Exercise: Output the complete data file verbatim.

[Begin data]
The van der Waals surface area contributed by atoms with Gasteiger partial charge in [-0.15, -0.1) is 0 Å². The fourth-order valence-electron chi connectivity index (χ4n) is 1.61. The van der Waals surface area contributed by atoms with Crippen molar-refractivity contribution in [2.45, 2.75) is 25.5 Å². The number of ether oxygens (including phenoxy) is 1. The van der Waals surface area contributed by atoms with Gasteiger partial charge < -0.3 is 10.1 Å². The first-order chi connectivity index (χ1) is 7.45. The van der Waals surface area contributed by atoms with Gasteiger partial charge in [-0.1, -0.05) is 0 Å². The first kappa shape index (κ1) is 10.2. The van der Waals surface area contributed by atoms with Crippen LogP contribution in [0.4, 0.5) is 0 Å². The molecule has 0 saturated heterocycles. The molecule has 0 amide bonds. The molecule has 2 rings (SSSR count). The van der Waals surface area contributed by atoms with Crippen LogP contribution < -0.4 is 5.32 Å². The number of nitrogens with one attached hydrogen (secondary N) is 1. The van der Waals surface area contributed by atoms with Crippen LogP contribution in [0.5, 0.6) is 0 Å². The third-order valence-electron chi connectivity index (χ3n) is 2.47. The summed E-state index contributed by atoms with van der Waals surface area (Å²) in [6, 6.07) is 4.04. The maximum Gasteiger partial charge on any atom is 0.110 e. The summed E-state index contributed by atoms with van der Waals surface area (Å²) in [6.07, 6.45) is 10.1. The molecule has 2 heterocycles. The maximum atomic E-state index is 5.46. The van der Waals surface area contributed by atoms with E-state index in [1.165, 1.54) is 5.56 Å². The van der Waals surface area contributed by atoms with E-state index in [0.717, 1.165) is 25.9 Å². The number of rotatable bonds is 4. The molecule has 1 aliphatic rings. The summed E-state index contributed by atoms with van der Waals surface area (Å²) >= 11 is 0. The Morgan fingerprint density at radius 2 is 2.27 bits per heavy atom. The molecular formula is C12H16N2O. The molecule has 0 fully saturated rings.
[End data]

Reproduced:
The van der Waals surface area contributed by atoms with Gasteiger partial charge in [-0.15, -0.1) is 0 Å². The fourth-order valence-electron chi connectivity index (χ4n) is 1.61. The van der Waals surface area contributed by atoms with Crippen molar-refractivity contribution in [2.45, 2.75) is 25.5 Å². The number of ether oxygens (including phenoxy) is 1. The van der Waals surface area contributed by atoms with Gasteiger partial charge < -0.3 is 10.1 Å². The first-order chi connectivity index (χ1) is 7.45. The van der Waals surface area contributed by atoms with Gasteiger partial charge in [-0.1, -0.05) is 0 Å². The first kappa shape index (κ1) is 10.2. The van der Waals surface area contributed by atoms with Crippen LogP contribution in [0.4, 0.5) is 0 Å². The molecule has 0 saturated heterocycles. The molecule has 0 amide bonds. The molecule has 2 rings (SSSR count). The van der Waals surface area contributed by atoms with Crippen LogP contribution < -0.4 is 5.32 Å². The number of nitrogens with one attached hydrogen (secondary N) is 1. The van der Waals surface area contributed by atoms with Crippen LogP contribution in [0.5, 0.6) is 0 Å². The third-order valence-electron chi connectivity index (χ3n) is 2.47. The summed E-state index contributed by atoms with van der Waals surface area (Å²) in [6, 6.07) is 4.04. The maximum Gasteiger partial charge on any atom is 0.110 e. The summed E-state index contributed by atoms with van der Waals surface area (Å²) in [6.07, 6.45) is 10.1. The molecule has 2 heterocycles. The maximum atomic E-state index is 5.46. The van der Waals surface area contributed by atoms with E-state index in [1.165, 1.54) is 5.56 Å². The van der Waals surface area contributed by atoms with E-state index in [0.717, 1.165) is 25.9 Å². The number of rotatable bonds is 4. The molecule has 1 aliphatic rings. The summed E-state index contributed by atoms with van der Waals surface area (Å²) >= 11 is 0. The Morgan fingerprint density at radius 2 is 2.27 bits per heavy atom. The molecular formula is C12H16N2O. The molecule has 0 fully saturated rings.